Marshallese Pregnancy Customs

When my husband and I first moved to the Marshall Islands in 1979, we were newlyweds. I worked as a teacher trainer for Special Education teachers with the Ministry of Education. My husband worked with the Department of Internal Affairs. His job took him out on the field trip ships for three weeks at a time, as he worked with local governments on the outer islands. One time when he was out in the outer islands, I was at work and some of the young teachers  I worked with were giggling and talking about me. I asked what was up and they said “you’re pregnant!”  “No I’m not”, I insisted. But they were certain. Apparently they could tell because of something about my eyebrows. They convinced me to go to the hospital for a pregnancy test. Sure enough, pregnant. Everyone was thrilled! But Jim wasn’t due back for another two weeks and there was no way for me to get in touch with him. On my own.

My habit in those days was to go swimming in the lagoon every day after work. That afternoon though, Clena, a friend from work, arrived on my doorstep and stayed for a visit until a little after 6. I was flattered and pleased, but missed my swim because it was dark by the time she left. The next day, it was Hannah who stopped by; the day after that Teikla, then Bella. In fact my Marshallese friends showed up every afternoon and left at dark, until the day Jim came home. It was such fun to have the company. I said “hey gals, you don’t have to stop your visits just because Jim is home!” “Oh no” was the response. “Jim can protect you and the baby now that he’s home. You cannot be alone while the sun is setting because that is when the bad spirits are looking for a body to inhabit. They look for unborn babies. We were protecting you because Jim was gone, but now it’s his job.”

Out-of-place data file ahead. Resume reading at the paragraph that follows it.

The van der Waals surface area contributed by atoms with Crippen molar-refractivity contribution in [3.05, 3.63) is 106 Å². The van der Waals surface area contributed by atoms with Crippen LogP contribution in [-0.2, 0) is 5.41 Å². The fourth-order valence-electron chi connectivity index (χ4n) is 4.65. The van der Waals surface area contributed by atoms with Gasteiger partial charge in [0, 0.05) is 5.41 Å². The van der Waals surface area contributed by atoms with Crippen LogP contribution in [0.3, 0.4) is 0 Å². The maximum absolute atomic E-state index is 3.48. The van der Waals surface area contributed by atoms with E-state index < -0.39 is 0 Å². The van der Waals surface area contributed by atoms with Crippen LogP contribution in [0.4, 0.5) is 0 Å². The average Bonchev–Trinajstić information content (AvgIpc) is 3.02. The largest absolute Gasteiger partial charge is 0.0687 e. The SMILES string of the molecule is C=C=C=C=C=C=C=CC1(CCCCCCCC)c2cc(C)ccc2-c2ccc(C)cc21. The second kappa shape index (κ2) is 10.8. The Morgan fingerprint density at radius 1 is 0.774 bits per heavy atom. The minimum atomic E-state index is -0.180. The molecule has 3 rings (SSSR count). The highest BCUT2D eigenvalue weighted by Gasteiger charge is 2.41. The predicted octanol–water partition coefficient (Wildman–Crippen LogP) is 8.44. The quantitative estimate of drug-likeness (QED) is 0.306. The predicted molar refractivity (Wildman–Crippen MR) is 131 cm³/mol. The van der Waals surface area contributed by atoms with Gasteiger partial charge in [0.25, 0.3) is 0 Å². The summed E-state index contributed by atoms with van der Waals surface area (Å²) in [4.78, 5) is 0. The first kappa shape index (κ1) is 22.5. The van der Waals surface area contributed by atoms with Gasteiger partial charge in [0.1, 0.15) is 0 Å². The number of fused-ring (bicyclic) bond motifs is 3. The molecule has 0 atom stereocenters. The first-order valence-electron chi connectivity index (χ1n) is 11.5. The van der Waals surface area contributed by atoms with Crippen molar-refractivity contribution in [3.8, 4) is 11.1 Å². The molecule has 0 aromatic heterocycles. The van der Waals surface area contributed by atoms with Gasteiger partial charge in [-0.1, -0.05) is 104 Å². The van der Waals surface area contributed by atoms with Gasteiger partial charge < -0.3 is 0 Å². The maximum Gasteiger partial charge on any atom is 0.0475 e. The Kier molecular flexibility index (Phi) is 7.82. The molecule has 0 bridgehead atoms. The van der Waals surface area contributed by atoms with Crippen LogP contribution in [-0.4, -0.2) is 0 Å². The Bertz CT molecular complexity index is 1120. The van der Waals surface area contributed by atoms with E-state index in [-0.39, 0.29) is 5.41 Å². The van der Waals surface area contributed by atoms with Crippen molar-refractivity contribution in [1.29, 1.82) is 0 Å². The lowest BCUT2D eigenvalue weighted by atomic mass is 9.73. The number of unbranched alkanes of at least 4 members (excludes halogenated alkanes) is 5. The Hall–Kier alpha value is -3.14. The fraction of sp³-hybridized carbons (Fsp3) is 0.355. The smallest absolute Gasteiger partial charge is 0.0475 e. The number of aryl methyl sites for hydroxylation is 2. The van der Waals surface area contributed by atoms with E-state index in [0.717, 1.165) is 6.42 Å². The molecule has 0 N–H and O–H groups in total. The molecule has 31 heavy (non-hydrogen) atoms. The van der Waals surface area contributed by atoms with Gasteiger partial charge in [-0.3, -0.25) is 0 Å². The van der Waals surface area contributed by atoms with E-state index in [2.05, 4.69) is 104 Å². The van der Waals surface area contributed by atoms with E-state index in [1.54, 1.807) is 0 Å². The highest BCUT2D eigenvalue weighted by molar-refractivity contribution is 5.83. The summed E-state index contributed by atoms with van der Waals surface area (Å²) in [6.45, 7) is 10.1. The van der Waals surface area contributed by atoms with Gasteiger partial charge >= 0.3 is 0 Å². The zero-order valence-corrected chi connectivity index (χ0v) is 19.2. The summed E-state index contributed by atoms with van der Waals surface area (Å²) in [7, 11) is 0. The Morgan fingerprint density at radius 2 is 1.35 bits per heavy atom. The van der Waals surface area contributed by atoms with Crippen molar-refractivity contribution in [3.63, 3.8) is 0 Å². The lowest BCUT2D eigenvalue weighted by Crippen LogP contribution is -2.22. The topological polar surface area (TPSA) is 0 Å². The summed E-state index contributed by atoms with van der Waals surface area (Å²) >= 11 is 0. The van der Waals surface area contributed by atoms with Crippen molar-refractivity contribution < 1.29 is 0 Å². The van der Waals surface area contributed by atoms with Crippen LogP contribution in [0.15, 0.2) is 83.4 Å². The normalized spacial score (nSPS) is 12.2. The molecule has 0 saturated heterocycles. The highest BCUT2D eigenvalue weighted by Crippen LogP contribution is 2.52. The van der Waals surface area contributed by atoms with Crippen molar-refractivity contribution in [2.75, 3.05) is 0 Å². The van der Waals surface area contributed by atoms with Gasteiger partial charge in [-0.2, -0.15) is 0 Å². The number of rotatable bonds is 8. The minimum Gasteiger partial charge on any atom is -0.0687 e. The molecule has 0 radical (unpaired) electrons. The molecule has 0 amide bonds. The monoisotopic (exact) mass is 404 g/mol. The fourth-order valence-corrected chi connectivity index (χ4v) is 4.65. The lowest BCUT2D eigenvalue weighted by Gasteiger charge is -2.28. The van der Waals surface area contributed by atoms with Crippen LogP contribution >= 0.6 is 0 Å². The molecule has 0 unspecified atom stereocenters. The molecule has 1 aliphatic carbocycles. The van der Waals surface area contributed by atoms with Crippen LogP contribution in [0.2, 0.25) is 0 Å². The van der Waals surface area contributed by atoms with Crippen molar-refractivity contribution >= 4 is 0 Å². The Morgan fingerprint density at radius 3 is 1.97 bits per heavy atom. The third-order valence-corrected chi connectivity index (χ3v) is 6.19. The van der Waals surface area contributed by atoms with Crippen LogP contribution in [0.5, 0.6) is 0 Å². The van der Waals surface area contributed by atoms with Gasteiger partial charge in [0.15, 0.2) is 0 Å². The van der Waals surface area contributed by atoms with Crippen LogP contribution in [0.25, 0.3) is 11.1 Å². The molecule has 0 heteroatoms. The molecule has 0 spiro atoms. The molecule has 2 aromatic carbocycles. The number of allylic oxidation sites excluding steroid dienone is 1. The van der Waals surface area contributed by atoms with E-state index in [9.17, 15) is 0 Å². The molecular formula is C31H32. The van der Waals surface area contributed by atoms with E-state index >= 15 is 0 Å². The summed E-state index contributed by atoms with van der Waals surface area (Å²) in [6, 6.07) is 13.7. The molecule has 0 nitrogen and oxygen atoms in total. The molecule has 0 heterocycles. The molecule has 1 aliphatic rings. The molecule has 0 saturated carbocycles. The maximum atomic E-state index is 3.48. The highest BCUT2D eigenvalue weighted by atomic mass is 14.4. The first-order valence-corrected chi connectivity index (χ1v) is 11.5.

There were many other pregnancy related customs I learned over the next few months. Like, don’t sit with my back to the door because then the baby would be breach. And don’t wear a flower crown because then the cord would wrap around the baby’s neck.  But mostly, I just loved the support, concern, and yokwe.

Kathy Stratte, teacher and principal in the Marshall Islands , 1979-82, 1990-1993, 2006-2014